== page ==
"The jubilee is over Dr. Taylor's decision to stay. It certainly means immediate prosperity for the college in a material way. Let us hope he will grow larger and more liberal in some ways an then there will be nothing to regret. Personally I have such a great respect and liking for him that it is most of all for his own sake that I regret his limitations. You will find his excellent reply to Brown in to-day's Eagle which I send. The Tribune merely stated the fact of his declining the offer of Brown. Ina prominent place on the editorial page appeared this paragraph: "Vassar College is to be congratulated on its success in persuading President Taylor to decline the call to Brown University and President Taylor is to be congratulated on having behind him so loyal a body of alumnae and being at the head of an institution which offers him a career of usefulness and honor not second to that promised by those who sought to draw him away."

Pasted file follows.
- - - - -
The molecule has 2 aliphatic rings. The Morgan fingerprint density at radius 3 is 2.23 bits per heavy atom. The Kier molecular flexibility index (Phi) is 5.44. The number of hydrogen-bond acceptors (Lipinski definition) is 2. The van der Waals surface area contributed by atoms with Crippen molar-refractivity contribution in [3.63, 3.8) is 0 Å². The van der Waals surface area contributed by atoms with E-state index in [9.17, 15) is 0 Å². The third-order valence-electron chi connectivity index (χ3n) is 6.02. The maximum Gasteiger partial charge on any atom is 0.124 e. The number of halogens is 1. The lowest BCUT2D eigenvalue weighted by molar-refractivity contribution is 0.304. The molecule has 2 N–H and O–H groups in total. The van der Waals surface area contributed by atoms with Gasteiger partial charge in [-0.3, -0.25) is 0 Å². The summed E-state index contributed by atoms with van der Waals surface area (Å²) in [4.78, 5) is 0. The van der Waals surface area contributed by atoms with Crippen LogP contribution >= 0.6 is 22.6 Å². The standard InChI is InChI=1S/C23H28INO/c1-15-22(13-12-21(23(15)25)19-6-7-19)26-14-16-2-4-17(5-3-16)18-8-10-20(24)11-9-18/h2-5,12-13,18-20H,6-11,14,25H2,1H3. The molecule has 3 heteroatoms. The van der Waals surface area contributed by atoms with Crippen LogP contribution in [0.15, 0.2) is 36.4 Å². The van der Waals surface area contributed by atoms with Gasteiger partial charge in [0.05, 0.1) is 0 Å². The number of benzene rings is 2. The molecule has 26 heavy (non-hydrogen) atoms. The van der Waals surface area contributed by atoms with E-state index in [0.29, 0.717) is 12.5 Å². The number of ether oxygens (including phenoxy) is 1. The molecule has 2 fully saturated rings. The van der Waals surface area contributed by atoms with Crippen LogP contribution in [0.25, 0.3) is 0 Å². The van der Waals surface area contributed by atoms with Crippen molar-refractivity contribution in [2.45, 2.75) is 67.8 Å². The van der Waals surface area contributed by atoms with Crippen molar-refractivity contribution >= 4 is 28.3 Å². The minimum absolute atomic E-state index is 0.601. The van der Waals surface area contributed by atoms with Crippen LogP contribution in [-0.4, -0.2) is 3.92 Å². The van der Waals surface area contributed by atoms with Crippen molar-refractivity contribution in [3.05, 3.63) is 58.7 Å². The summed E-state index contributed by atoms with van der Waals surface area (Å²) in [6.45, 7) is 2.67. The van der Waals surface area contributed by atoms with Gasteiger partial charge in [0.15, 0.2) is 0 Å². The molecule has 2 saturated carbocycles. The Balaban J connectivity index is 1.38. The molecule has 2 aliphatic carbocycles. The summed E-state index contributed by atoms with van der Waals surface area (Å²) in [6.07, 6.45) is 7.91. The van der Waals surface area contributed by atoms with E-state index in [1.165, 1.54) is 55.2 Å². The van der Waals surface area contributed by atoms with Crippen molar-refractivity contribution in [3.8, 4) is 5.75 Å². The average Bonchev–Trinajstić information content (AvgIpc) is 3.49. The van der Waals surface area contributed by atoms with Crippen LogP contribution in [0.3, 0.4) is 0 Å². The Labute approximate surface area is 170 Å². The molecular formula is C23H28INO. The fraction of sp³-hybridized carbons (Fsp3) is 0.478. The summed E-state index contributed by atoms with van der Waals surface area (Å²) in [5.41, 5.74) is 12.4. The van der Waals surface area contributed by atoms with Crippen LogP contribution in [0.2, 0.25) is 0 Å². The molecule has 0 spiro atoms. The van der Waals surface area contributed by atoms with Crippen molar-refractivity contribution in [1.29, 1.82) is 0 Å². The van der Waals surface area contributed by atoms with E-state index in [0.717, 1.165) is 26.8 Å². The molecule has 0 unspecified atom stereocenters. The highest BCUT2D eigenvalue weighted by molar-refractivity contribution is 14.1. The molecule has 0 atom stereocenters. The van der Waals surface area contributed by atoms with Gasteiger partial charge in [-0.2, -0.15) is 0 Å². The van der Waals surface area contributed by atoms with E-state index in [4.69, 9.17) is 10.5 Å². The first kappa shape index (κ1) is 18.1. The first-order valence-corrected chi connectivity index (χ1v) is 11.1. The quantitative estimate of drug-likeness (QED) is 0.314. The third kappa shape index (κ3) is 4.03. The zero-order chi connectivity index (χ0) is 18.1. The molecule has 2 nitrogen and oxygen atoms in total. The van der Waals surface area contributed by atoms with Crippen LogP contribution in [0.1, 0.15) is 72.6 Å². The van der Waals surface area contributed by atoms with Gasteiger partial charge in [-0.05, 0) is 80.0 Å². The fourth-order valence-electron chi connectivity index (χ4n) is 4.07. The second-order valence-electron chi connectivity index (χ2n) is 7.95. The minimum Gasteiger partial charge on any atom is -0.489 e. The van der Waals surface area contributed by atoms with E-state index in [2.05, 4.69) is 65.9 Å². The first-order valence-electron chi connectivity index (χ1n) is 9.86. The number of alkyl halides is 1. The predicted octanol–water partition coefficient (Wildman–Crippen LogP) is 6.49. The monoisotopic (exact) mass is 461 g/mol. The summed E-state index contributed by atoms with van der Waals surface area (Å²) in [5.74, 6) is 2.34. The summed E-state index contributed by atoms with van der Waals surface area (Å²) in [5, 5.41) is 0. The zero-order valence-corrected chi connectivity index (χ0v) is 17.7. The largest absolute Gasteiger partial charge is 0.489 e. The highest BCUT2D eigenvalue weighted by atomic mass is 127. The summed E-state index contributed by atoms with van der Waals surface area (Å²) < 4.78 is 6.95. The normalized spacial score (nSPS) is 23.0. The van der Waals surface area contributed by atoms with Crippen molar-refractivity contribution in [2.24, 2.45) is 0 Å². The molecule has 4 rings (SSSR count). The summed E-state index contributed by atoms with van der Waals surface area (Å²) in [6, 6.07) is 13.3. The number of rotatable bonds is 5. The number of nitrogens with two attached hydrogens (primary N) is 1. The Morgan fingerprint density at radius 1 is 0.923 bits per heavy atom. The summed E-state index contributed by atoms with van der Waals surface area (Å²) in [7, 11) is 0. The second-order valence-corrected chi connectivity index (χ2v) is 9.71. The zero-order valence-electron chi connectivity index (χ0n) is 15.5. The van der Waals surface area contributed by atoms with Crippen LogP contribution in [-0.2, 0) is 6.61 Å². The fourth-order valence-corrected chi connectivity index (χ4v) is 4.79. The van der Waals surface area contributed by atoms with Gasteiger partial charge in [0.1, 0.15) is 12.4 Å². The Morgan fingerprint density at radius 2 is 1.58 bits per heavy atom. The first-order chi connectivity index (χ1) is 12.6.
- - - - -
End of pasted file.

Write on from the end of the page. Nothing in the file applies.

It is said this telegram came from Brown to a student: 'It takes a tailor to make a man. 600 men are waiting to be made.' to which the student replied last evening: 'You must wear your old clothes. We are going to keep the tailor.'"
She notes, however, that her own happiness is tempered by Salmon’s absence:
“There is a great void in this place as long as you are not here and I have been able to only half rejoice today when everybody was in a state of jubilee. If you were here and well and enjoying life then I could be as merry as the merriest. It is only the thought of how much better off you are there than here that reconciles me to fate. I believe I have already said this enough times to tire you but I have to keep repeating it to console myself.”
AU to LMS, March 13, 1899, Vassar College, Poughkeepsie, NY. View item in New York Heritage